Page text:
More

    The mystery of mushrooms

    ECOLOGY: When the world seems to be falling apart, can the answers humanity need reside in the mushroom?

    If your only experience of a mushroom talking to you was that time as a student when you ate a few psilocybin ‘magic mushrooms’, Marion Neumann’s delightfully eccentric The Mushroom Speaks will open a whole new conversation for you.

    Fungi are an amazing species – they have intelligence, can communicate, regenerate, and occupy places that would be fatal to most other organisms. As the world feels like it is falling apart, Neumann goes in search of answers from the fungal kingdom.

    There is both serious science and intent enquiry in Neumann’s film, but it carries its erudition lightly, criss-crossing the world in search of answers from those deeply entwined in a world of mycelium, spores, and wonderment.

    [The Mushroom Speaks] carries its erudition lightly criss-crossing the world in search of answers from those deeply entwined in a world of mycelium, spores, and wonderment.

    Sensory intelligence

    Mushrooms have been around for a billion years and of the nine million species we share this planet with, it is estimated that five million are fungal. Only one percent of those have been named. Mushrooms are masters of evolution, learning to live and thrive in the most inhospitable of ecological niches: cladosporium sphaerosperum appeared in Chernobyl after the nuclear power plan meltdown there in 1986; it is unaffected by radiation and Neumann ponders its potential for creating space suits of the future. The first living organism to appear after the atomic bomb was dropped on Hiroshima in 1945 was a mushroom – fungus emerging from the horrific mushroom cloud that man’s evil had created, «using radiation as a digestive».

    Neumann is not joking by calling her film The Mushroom Speaks. The lifecycle of fungus is an incredible story of sensory intelligence that can tell when someone approaches and knows . . .

    Dear reader. To continue reading, please create your free account with your email,
    or login if you have registered already. (click forgotten password, if not in an email from us).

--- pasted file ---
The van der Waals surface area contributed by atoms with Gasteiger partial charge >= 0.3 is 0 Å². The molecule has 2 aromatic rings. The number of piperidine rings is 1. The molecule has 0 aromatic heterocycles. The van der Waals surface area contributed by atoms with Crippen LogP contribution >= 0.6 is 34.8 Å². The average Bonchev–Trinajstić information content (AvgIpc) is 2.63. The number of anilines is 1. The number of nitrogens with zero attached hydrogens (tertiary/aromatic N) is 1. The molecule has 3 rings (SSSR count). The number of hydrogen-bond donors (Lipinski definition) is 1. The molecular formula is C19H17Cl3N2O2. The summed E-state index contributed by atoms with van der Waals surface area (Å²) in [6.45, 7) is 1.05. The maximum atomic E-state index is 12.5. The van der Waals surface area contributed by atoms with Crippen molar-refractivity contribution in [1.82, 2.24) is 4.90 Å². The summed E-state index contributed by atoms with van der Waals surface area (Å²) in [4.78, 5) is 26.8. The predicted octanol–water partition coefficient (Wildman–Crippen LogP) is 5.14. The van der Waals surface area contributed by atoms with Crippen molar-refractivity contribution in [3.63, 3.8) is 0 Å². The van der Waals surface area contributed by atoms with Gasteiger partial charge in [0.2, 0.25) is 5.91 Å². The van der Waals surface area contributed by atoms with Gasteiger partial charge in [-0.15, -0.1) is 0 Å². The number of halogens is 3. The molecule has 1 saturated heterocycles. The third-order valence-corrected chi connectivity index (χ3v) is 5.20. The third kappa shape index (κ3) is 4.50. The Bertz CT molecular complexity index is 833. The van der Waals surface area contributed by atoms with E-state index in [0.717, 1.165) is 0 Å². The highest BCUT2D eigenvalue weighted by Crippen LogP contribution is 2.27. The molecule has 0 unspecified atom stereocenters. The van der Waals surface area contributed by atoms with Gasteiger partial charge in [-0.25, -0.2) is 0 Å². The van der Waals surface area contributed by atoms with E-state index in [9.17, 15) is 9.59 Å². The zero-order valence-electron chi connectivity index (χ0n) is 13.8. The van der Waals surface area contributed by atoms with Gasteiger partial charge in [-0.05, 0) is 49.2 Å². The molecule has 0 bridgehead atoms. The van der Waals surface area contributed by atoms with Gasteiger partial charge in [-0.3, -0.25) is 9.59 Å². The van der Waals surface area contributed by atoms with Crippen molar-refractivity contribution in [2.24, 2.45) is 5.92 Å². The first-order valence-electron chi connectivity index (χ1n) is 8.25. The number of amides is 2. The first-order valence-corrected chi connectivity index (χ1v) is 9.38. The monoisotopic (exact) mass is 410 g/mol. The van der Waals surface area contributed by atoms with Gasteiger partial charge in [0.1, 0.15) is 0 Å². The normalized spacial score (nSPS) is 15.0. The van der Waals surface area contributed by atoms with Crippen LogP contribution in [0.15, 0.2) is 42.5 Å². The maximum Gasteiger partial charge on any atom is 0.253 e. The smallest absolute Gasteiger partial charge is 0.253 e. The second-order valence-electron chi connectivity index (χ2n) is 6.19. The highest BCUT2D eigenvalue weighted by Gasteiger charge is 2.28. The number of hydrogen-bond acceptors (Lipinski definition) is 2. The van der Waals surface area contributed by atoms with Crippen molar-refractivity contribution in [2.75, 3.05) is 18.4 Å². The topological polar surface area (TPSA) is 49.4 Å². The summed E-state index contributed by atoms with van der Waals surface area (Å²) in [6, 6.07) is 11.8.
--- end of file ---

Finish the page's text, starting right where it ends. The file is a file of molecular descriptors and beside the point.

A subscription is only 9€ 🙂

    DEAR READER.
    What about a subscription, for full access and 2-3 print copies in your mail a year?
    (Modern Times Review is a non-profit organisation, and really appreciate such support from our readers.) 

    Nick Holdsworthhttp://nickholdsworth.net/
    Our regular critic. Journalist, writer, author. Works mostly from Central and Eastern Europe and Russia.
    26th Ji.hlava IDFF unveils 2022 visual identity, early programme highlightsThe 2022 Ji.hlava IDFF has announced the first programme highlight of this year’s edition - the latest film by...
    DocuDays UA brings National Competition films, works-in-progress, more across Sheffield Doc/Fest activitiesIn solidarity with Ukraine, Sheffield DocFest's «Password: Palianytsia» is a collaborative doc programme with #Docudays UA#.The programme with DocuDays...
    Chile continues worldwide documentary circuit with Sheffield Doc/Fest official selectionsFollowing a successful Sunny Side of the Doc, Sheffield Doc/Fest’s 29th edition will also feature a considerable Chilean presence.Breaking...
    NEOLIBERALISM: Breaking the Brick (dir: Carola Fuentes, …)Breaking The Brick plucks us into the heat of Chile's social unrest, reliving the Chicago Boys' contentious legacy.
    UKRAINE: One Day in Ukraine (dir: Volodymyr Tykhyy)A glimpse of the war as experienced by Ukrainians every day since Russian forces invaded on February 24, 2022.
    ISRAEL: H2: The Occupation Lab (dir: Idit Avrahami, …)The story of the eastern side of Hebron, a microcosm of a conflict and a test site for control throughout the West Bank.
    ABUSE: Look What You Made Me Do (dir: Coco Schrijber)Three survivors of domestic violence who have murdered their abusers are given a chance to tell their stories.
    POLITICS: My Imaginary Country (dir: Patricio Guzmán)At Cannes, Patrizio Guzmán´s documentary offers one of the rare elements of hope in global politics.
    ISRAEL: Children of Peace (dir: Maayan Schwartz)The many children brought up in the unique environment where a group of Arabs and Jews decided to challenge everything they know about their nationalities and histories.
    - Advertisement -

    You might also likeRELATED
    Recommended to you

    X